Missing Middle



In December 2019, Arlington County began a Missing Middle Housing Study (MMHS).  Missing Middle (MM) was first developed by Opticos Design in 2010 to promote housing types "between" single family homes and mid- to high-rise multi-family units.  Opticos says MM homes should be moderately-priced, marketable, and near transit/shopping.  Arlington in 2019 approved construction of accessory dwelling units (also MM) and by January 2021 was advancing up-zoning for duplexes or multifamily units beyond Metro corridors.  ASF believes the county must address how new zoning would shape fiscal, environmental and diversity outcomes in a small county that lacks undeveloped space.  We propose alternate strategies -- such as preserving existing moderate housing -- better planning tools, and meaningful community dialogue.  See our home page and our platform page for details.


Quick Links:

Presentation for ASF Public Meeting, What Do New Density Plans Mean for Me? Peter Rousselot, YouTube video, June 2021

Myths vs. Reality, April 2021, ASF responds to Missing Middle advocates

Missing Middle Housing is High End Housing, Peter Rousselot, ARLNow, March 10, 2021

Spending Growth and Real Estate Taxes, Jon Huntley, Arlington Analytics, March 2021

ASF Response to Arlington County on its MM Housing Survey  Dec 2020

Arlington Duplexes and Missing Middle, Jon Huntley/Kody Carmody, Arlington Analytics, March 2020

Blanket Upzoning A Blunt Instrument Won't Solve Affordable Housing Crisis, Dr. Michael Storper, March 15, 2019


Housing Arlington (HA) conducted community briefings in Spring 2020 (along with Board members), published five research bulletins in Summer 2020 and finalized the project scope of work and timeline in September 2020.  It then conducted surveys and by September 2021 it had produced a draft review of phase I, that proposes studying a number of new housing types (from duplexes to 8-plexes.  See ASF responses to the county's typology study here).).  You can find these documents on the Housing Arlington website and our links below).  The Covid-amended timeline -- to include new zoning -- is unclear, while Phase 2 should be done by the 2nd quarter of 2022.  There are no outcomes short of up-zoning in current study documents, and a missing middle survey offered November-February is extremely prejudicial to up-zoning.  ASF projects we will see a Phase II recommendation by mid-2022 for Missing Middle up-zoning -- most likely in areas within one mile of Metro that will be rebranded as "walkable," or along transit routes (Lee Highway, Columbia Pike, Shirlington) being redeveloped now.  We had a preview of missing middle in the county's Plan Langston Boulevd renderings that were released in June 2021, confirming these hunches. Such up-zoning will accelerate mature tree loss, pack in more concrete and cars in residential areas, and worsen runoff/flooding.  Key Board approvals -- the first projected April 2020 -- have been bypassed, the next one is not projected until after Phase II, again making up-zoning more unavoidable.  Housing Arlington staff in September and October briefed key commissions (see links below for ASF letters to commissioners); the commissions have been largely supportive of missing middle without being responsive to ASF's criticisms or requests for more data.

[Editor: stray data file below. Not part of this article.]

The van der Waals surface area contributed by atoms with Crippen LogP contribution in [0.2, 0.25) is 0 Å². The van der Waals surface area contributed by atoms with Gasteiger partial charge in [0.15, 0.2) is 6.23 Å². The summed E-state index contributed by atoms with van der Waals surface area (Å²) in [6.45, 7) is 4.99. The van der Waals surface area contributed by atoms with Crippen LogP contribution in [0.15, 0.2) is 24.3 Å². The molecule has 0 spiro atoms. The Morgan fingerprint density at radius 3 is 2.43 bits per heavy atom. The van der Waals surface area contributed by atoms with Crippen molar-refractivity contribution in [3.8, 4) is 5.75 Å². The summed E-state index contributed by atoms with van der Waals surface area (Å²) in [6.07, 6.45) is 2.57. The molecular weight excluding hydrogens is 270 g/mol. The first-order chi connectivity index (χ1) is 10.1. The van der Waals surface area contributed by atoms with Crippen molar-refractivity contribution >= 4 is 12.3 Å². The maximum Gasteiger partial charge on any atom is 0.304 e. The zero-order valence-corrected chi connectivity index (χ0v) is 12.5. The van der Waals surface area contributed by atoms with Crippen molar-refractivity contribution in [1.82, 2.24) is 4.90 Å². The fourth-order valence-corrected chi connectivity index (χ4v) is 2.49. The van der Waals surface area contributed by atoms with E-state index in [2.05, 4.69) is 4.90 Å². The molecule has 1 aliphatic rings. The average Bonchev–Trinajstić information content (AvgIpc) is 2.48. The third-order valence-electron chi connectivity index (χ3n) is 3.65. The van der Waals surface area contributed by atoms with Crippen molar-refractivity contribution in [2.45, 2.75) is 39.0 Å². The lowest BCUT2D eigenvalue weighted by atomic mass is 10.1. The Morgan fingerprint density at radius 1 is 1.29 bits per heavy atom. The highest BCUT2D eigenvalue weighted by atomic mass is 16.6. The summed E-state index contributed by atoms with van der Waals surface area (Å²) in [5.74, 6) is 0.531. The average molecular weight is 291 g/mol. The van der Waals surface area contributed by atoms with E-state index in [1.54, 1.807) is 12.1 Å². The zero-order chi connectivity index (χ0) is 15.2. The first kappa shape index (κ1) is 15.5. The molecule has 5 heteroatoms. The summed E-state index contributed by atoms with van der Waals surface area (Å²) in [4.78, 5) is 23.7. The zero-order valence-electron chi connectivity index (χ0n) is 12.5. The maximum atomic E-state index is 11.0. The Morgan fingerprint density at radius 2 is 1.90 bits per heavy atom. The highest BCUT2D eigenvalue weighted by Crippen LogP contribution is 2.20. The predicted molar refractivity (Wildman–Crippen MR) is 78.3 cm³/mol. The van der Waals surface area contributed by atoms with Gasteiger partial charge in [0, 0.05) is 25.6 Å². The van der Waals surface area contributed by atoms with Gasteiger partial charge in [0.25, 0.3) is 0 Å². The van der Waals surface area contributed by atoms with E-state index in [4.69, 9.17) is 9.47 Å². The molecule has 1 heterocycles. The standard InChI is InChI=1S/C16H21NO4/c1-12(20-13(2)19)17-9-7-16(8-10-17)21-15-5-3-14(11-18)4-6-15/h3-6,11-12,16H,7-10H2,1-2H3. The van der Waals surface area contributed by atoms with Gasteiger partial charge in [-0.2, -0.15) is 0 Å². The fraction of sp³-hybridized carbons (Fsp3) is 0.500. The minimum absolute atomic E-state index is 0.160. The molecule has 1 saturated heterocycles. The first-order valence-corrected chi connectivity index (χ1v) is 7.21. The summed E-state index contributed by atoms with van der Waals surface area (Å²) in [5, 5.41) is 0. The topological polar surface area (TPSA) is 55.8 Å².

The county's official line is that new housing types are the sole objective -- to include duplexes, triplexes, or quadplexes -- in single-family zoned areas.  However its public engagements continue to reference affordability -- and as a subset of affordability -- a tool for more diversity.  The reality is that higher densities increase the yield from existing residential lots as their development potential rises, driving land/housing prices and tax bills up for ALL owners/residents.  Added density delivers the most value to the developer/current owner and to those who develop itIt makes things more difficult for everyone else.  Current property owners will profit, but those on fixed incomes will find higher taxes a challenge.  Renters will suffer.  New MM home mortgages, as evidenced by units currently being built where zoning allows, are affordable to average white household incomes, but greatly exceed average household incomes for African-Americans, Latinos, seniors, new immigrants, the disabled.  Local supporters of MM in Arlington seem to be advocating we have to push out these current populations, including seniors -- to accommodate wealthier in-migrants who want to live here (see Storper arguments on in-migration).  One MM said that “when seniors vacate their large home, it allows people to trade up into those homes, and eventually, the filtering process reaches the more affordable homes where those owners can also trade up.”  Consistent evidence of luxury home construction is not showing evidence of this "filtering effect," Arlington continues to lose racial, ethnic, age, and income diversity.